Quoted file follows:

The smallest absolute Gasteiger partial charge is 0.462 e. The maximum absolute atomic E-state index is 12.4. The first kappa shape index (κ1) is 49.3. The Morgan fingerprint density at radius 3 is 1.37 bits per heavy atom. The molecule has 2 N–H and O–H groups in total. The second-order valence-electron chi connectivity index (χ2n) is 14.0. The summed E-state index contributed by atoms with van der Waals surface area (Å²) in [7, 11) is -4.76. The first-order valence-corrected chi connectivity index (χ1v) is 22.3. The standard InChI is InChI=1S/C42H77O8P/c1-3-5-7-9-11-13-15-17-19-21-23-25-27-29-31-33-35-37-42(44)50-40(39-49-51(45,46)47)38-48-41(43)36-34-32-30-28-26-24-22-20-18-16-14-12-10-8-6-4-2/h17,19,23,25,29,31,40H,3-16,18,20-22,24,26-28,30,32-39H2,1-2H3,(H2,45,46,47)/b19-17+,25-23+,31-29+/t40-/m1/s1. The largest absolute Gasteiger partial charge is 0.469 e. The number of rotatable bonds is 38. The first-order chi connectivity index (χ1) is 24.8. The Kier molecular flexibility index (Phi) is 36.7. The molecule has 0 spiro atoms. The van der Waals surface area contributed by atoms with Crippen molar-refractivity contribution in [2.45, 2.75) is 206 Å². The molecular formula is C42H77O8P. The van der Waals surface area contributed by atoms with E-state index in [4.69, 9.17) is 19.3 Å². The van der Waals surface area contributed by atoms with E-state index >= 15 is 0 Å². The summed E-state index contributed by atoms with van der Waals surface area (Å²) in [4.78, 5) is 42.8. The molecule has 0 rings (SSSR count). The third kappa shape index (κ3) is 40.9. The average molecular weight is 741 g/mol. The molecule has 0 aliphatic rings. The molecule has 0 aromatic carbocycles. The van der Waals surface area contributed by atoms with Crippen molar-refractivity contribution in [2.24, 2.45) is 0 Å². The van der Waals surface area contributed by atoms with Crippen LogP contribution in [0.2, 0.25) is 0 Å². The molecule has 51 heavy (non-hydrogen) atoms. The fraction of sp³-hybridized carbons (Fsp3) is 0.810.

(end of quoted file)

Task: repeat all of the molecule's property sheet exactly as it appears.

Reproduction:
The smallest absolute Gasteiger partial charge is 0.462 e. The maximum absolute atomic E-state index is 12.4. The first kappa shape index (κ1) is 49.3. The Morgan fingerprint density at radius 3 is 1.37 bits per heavy atom. The molecule has 2 N–H and O–H groups in total. The second-order valence-electron chi connectivity index (χ2n) is 14.0. The summed E-state index contributed by atoms with van der Waals surface area (Å²) in [7, 11) is -4.76. The first-order valence-corrected chi connectivity index (χ1v) is 22.3. The standard InChI is InChI=1S/C42H77O8P/c1-3-5-7-9-11-13-15-17-19-21-23-25-27-29-31-33-35-37-42(44)50-40(39-49-51(45,46)47)38-48-41(43)36-34-32-30-28-26-24-22-20-18-16-14-12-10-8-6-4-2/h17,19,23,25,29,31,40H,3-16,18,20-22,24,26-28,30,32-39H2,1-2H3,(H2,45,46,47)/b19-17+,25-23+,31-29+/t40-/m1/s1. The largest absolute Gasteiger partial charge is 0.469 e. The number of rotatable bonds is 38. The first-order chi connectivity index (χ1) is 24.8. The Kier molecular flexibility index (Phi) is 36.7. The molecule has 0 spiro atoms. The van der Waals surface area contributed by atoms with Crippen molar-refractivity contribution in [2.45, 2.75) is 206 Å². The molecular formula is C42H77O8P. The van der Waals surface area contributed by atoms with E-state index in [4.69, 9.17) is 19.3 Å². The van der Waals surface area contributed by atoms with E-state index >= 15 is 0 Å². The summed E-state index contributed by atoms with van der Waals surface area (Å²) in [4.78, 5) is 42.8. The molecule has 0 rings (SSSR count). The third kappa shape index (κ3) is 40.9. The average molecular weight is 741 g/mol. The molecule has 0 aliphatic rings. The molecule has 0 aromatic carbocycles. The van der Waals surface area contributed by atoms with Crippen molar-refractivity contribution in [2.24, 2.45) is 0 Å². The van der Waals surface area contributed by atoms with Crippen LogP contribution in [0.2, 0.25) is 0 Å². The molecule has 51 heavy (non-hydrogen) atoms. The fraction of sp³-hybridized carbons (Fsp3) is 0.810.